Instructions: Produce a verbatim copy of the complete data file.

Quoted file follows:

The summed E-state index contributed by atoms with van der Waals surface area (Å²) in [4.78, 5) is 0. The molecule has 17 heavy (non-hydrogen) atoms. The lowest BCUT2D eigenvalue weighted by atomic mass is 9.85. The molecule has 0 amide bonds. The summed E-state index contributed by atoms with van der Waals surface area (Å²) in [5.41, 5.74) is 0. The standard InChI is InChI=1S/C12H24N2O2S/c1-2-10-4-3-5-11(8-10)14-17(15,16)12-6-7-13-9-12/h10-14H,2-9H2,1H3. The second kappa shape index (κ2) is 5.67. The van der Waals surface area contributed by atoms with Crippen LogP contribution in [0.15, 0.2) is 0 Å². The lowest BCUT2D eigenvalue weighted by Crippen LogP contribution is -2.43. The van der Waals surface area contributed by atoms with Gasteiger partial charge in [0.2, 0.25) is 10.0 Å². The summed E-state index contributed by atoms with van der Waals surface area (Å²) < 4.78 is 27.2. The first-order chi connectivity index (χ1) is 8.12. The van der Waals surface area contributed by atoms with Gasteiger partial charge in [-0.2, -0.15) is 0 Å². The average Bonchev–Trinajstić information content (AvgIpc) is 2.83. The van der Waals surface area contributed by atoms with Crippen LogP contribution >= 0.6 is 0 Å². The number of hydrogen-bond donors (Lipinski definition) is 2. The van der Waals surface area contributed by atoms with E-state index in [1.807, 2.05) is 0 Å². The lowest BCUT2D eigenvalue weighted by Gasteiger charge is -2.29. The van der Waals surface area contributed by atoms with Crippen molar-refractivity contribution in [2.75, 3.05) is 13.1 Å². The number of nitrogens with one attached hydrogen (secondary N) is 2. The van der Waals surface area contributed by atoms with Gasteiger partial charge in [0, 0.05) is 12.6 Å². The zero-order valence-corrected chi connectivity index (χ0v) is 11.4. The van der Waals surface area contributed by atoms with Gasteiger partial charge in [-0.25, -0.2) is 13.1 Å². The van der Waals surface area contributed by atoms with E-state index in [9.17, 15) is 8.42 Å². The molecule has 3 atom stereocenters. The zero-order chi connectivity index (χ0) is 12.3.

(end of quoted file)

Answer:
The summed E-state index contributed by atoms with van der Waals surface area (Å²) in [4.78, 5) is 0. The molecule has 17 heavy (non-hydrogen) atoms. The lowest BCUT2D eigenvalue weighted by atomic mass is 9.85. The molecule has 0 amide bonds. The summed E-state index contributed by atoms with van der Waals surface area (Å²) in [5.41, 5.74) is 0. The standard InChI is InChI=1S/C12H24N2O2S/c1-2-10-4-3-5-11(8-10)14-17(15,16)12-6-7-13-9-12/h10-14H,2-9H2,1H3. The second kappa shape index (κ2) is 5.67. The van der Waals surface area contributed by atoms with Crippen LogP contribution in [0.15, 0.2) is 0 Å². The lowest BCUT2D eigenvalue weighted by Crippen LogP contribution is -2.43. The van der Waals surface area contributed by atoms with Gasteiger partial charge in [0.2, 0.25) is 10.0 Å². The summed E-state index contributed by atoms with van der Waals surface area (Å²) < 4.78 is 27.2. The first-order chi connectivity index (χ1) is 8.12. The van der Waals surface area contributed by atoms with Gasteiger partial charge in [-0.2, -0.15) is 0 Å². The average Bonchev–Trinajstić information content (AvgIpc) is 2.83. The van der Waals surface area contributed by atoms with Crippen LogP contribution >= 0.6 is 0 Å². The number of hydrogen-bond donors (Lipinski definition) is 2. The van der Waals surface area contributed by atoms with E-state index in [1.807, 2.05) is 0 Å². The lowest BCUT2D eigenvalue weighted by Gasteiger charge is -2.29. The van der Waals surface area contributed by atoms with Crippen molar-refractivity contribution in [2.75, 3.05) is 13.1 Å². The number of nitrogens with one attached hydrogen (secondary N) is 2. The van der Waals surface area contributed by atoms with Gasteiger partial charge in [0, 0.05) is 12.6 Å². The zero-order valence-corrected chi connectivity index (χ0v) is 11.4. The van der Waals surface area contributed by atoms with Gasteiger partial charge in [-0.25, -0.2) is 13.1 Å². The van der Waals surface area contributed by atoms with E-state index in [9.17, 15) is 8.42 Å². The molecule has 3 atom stereocenters. The zero-order chi connectivity index (χ0) is 12.3.